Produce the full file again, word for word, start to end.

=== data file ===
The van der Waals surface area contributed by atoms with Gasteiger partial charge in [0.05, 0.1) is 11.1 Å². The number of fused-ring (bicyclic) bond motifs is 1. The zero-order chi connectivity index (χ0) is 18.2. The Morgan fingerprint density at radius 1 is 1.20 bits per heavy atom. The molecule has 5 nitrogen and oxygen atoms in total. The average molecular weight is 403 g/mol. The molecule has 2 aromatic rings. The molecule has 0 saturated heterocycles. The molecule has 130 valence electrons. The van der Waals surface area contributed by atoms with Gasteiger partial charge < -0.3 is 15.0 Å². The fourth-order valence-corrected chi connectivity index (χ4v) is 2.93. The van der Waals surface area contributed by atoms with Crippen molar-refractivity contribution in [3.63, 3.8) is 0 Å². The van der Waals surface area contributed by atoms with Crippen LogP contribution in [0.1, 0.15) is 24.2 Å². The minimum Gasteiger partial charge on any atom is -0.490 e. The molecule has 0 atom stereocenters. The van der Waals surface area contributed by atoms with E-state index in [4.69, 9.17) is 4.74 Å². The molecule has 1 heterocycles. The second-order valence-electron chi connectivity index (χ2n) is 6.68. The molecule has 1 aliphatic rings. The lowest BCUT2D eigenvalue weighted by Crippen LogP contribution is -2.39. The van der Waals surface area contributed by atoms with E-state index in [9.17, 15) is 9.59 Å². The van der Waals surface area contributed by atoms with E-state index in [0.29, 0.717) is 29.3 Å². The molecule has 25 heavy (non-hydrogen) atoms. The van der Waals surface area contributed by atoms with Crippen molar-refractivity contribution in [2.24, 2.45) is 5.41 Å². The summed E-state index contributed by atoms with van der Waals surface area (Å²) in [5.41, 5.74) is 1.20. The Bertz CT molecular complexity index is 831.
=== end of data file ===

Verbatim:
The van der Waals surface area contributed by atoms with Gasteiger partial charge in [0.05, 0.1) is 11.1 Å². The number of fused-ring (bicyclic) bond motifs is 1. The zero-order chi connectivity index (χ0) is 18.2. The Morgan fingerprint density at radius 1 is 1.20 bits per heavy atom. The molecule has 5 nitrogen and oxygen atoms in total. The average molecular weight is 403 g/mol. The molecule has 2 aromatic rings. The molecule has 0 saturated heterocycles. The molecule has 130 valence electrons. The van der Waals surface area contributed by atoms with Gasteiger partial charge < -0.3 is 15.0 Å². The fourth-order valence-corrected chi connectivity index (χ4v) is 2.93. The van der Waals surface area contributed by atoms with Crippen molar-refractivity contribution in [3.63, 3.8) is 0 Å². The van der Waals surface area contributed by atoms with Crippen LogP contribution in [0.1, 0.15) is 24.2 Å². The minimum Gasteiger partial charge on any atom is -0.490 e. The molecule has 0 atom stereocenters. The van der Waals surface area contributed by atoms with E-state index in [4.69, 9.17) is 4.74 Å². The molecule has 1 heterocycles. The second-order valence-electron chi connectivity index (χ2n) is 6.68. The molecule has 1 aliphatic rings. The lowest BCUT2D eigenvalue weighted by Crippen LogP contribution is -2.39. The van der Waals surface area contributed by atoms with E-state index in [9.17, 15) is 9.59 Å². The van der Waals surface area contributed by atoms with E-state index in [0.29, 0.717) is 29.3 Å². The molecule has 25 heavy (non-hydrogen) atoms. The van der Waals surface area contributed by atoms with Crippen molar-refractivity contribution in [2.24, 2.45) is 5.41 Å². The summed E-state index contributed by atoms with van der Waals surface area (Å²) in [5.41, 5.74) is 1.20. The Bertz CT molecular complexity index is 831.